Markets look to be up for the second day straight. Crisis over?
Fintwit thinks so – the mocking of the Evergrande posse is well underway. The VIX is almost back to where it started. I listened to the first 10 minutes of Cramer last night and he said that the moves by Xi took the Evergrande worry “off the table”.
me? Well, I’m going to keep my cautious stance a little longer, even as right now it is wrong.
I read a thread from Hugh Hendry last night. It was – as always – cryptic.
But I get about half way through and Hendry mentions this:
And I’m like – wait, what?
So… I do not profess to know much, but one thing I know is that $8.4t is a lot of money.
It caught my attention. So I start digging.
This is primarily going to be a cut and paste excerpts/charts from FT. Please don’t forward because FT doesn’t like people using excerpts and I don’t want to get in trouble.
My take, which is evolving, is that Evergrande is kinda a sideshow here. Maybe a better description would be a symptom. But there is an underlying ailment that seems to be gaining steam and I’m not all that sure how that plays out.
Start with the basics. Property prices in China have gone up a lot, much like the rest of the world:
Today, China has a lot of unsold housing inventory:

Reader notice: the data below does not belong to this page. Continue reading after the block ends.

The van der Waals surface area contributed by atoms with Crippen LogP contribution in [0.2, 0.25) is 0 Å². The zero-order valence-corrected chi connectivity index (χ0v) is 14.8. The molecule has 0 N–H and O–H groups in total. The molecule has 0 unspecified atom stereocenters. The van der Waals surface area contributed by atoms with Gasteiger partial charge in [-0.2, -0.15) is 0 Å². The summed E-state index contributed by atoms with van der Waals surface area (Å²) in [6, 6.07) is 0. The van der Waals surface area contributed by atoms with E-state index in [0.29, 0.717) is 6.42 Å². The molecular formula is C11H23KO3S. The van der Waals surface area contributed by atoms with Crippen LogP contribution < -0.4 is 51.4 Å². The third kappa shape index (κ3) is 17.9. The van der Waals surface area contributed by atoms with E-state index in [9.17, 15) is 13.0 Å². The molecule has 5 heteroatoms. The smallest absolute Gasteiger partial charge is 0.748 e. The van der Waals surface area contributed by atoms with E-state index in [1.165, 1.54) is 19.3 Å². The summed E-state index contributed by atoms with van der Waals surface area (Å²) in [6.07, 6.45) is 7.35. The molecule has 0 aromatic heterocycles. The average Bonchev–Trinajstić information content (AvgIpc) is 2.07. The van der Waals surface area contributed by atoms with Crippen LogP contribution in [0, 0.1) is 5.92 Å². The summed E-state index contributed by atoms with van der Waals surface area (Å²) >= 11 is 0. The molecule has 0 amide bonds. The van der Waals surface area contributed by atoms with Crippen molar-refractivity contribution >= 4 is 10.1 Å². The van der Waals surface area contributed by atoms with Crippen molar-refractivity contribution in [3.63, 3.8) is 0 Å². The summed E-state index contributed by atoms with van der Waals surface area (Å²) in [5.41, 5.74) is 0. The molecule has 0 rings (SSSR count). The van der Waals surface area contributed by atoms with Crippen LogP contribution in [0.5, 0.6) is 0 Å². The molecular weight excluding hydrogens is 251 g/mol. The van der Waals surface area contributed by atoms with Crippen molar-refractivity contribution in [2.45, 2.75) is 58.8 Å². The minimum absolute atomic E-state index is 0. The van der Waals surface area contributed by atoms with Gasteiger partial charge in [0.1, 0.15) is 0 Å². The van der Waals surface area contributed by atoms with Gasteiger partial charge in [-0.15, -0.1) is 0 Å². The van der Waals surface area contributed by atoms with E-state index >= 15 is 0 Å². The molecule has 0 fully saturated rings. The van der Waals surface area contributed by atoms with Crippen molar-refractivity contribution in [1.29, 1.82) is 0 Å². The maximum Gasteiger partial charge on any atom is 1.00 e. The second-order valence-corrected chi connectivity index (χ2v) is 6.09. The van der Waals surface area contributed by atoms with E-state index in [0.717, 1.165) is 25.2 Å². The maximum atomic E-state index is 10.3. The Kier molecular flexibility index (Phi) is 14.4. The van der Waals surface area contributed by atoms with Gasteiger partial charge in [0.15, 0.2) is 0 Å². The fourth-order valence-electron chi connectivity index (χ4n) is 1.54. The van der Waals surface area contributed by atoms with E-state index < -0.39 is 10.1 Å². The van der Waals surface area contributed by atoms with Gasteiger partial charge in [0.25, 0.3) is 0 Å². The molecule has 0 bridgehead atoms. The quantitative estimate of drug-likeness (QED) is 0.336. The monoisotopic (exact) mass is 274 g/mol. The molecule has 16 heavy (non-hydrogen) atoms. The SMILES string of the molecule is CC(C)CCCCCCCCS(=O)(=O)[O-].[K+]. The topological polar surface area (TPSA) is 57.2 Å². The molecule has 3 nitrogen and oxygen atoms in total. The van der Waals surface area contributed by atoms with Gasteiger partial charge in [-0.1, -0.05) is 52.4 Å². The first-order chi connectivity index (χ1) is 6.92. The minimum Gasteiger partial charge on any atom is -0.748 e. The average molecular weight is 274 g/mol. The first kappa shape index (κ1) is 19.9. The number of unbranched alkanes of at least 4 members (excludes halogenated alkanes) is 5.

On top of that unsold inventory, China has another 90mm of empty property:
China seems to recognize this has become a problem. In addition to all the usual consequences of a property bubble, China has the additional issue that their 1-child policy means a smaller population in about 10 years. I think the government realizes they have to deal with this now before it gets even more out of hand in 10 years.
China is unquestionably squeezing developers to try to reduce the investment made in new properties. China drafted rules in the summer of 2020 – so not that long ago – that constrained how much leverage developer could take on.
They called this 3 red lines. It limited borrowing to developers/financials based on ceilings they apply to 3 metrics: debt to cash, debt to equity and debt to assets.
One detail of this that I got from a Youtube video is that China gave developers 3 years to comply with these limits. The Youtuber pointed out this implied that many developers were likely far over these limits right now.
Not surprisingly Evergrande stock began to slip at around that same time. And financing to developers has gone negative the last 12 months.
But developers and Evergrande aren’t the headliner here. They are like the cog in the gear system that is stuck. The engine seems to come from the regional and local governments (more on that in a second) and that could be a problem. It has to do with the end-source of the financing new infrastructure development in China.
So…. there are these sources of capital for Chinese local and regional governments called local government financing vehicles (LGFVs).
LGFVs are an off-balance sheet way for local governments in China to raise money. The money they raise is mostly used to fund infrastructure (ie. what you need for property development). FT calls them the “main lenders behind China’s infrastructure building boom”.